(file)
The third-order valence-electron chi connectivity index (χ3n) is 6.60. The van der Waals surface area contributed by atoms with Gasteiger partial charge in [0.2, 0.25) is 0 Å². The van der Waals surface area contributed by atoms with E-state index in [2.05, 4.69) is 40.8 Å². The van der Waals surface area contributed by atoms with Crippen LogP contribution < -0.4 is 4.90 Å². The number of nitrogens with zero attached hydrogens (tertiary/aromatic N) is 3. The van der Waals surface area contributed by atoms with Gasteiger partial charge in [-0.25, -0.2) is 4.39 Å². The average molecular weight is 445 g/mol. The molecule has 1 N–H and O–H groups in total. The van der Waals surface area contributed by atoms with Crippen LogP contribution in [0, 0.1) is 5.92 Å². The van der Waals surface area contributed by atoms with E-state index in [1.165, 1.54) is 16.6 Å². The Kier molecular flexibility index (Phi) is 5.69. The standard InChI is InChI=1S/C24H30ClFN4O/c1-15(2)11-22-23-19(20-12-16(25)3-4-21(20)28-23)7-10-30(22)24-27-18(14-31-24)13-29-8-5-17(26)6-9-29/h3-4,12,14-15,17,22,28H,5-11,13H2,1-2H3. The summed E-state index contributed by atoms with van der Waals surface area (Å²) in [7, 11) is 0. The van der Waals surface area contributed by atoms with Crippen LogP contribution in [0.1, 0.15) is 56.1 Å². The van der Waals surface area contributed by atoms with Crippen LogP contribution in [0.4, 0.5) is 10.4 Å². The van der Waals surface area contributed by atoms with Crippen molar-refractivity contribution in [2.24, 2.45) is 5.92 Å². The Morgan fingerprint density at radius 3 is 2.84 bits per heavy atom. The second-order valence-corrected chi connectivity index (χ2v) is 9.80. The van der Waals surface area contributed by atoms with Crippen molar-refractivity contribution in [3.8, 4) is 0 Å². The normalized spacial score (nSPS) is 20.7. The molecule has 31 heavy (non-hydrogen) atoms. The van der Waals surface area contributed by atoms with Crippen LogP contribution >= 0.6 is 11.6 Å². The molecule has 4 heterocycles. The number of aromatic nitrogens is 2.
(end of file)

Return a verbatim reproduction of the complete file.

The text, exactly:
The third-order valence-electron chi connectivity index (χ3n) is 6.60. The van der Waals surface area contributed by atoms with Gasteiger partial charge in [0.2, 0.25) is 0 Å². The van der Waals surface area contributed by atoms with E-state index in [2.05, 4.69) is 40.8 Å². The van der Waals surface area contributed by atoms with Crippen LogP contribution < -0.4 is 4.90 Å². The number of nitrogens with zero attached hydrogens (tertiary/aromatic N) is 3. The van der Waals surface area contributed by atoms with Gasteiger partial charge in [-0.25, -0.2) is 4.39 Å². The average molecular weight is 445 g/mol. The molecule has 1 N–H and O–H groups in total. The van der Waals surface area contributed by atoms with Crippen LogP contribution in [0, 0.1) is 5.92 Å². The van der Waals surface area contributed by atoms with E-state index in [1.165, 1.54) is 16.6 Å². The Kier molecular flexibility index (Phi) is 5.69. The standard InChI is InChI=1S/C24H30ClFN4O/c1-15(2)11-22-23-19(20-12-16(25)3-4-21(20)28-23)7-10-30(22)24-27-18(14-31-24)13-29-8-5-17(26)6-9-29/h3-4,12,14-15,17,22,28H,5-11,13H2,1-2H3. The summed E-state index contributed by atoms with van der Waals surface area (Å²) in [7, 11) is 0. The van der Waals surface area contributed by atoms with Crippen LogP contribution in [0.1, 0.15) is 56.1 Å². The van der Waals surface area contributed by atoms with Crippen LogP contribution in [0.4, 0.5) is 10.4 Å². The van der Waals surface area contributed by atoms with Crippen molar-refractivity contribution in [2.24, 2.45) is 5.92 Å². The Morgan fingerprint density at radius 3 is 2.84 bits per heavy atom. The second-order valence-corrected chi connectivity index (χ2v) is 9.80. The van der Waals surface area contributed by atoms with Crippen molar-refractivity contribution in [3.8, 4) is 0 Å². The normalized spacial score (nSPS) is 20.7. The molecule has 31 heavy (non-hydrogen) atoms. The van der Waals surface area contributed by atoms with Crippen LogP contribution >= 0.6 is 11.6 Å². The molecule has 4 heterocycles. The number of aromatic nitrogens is 2.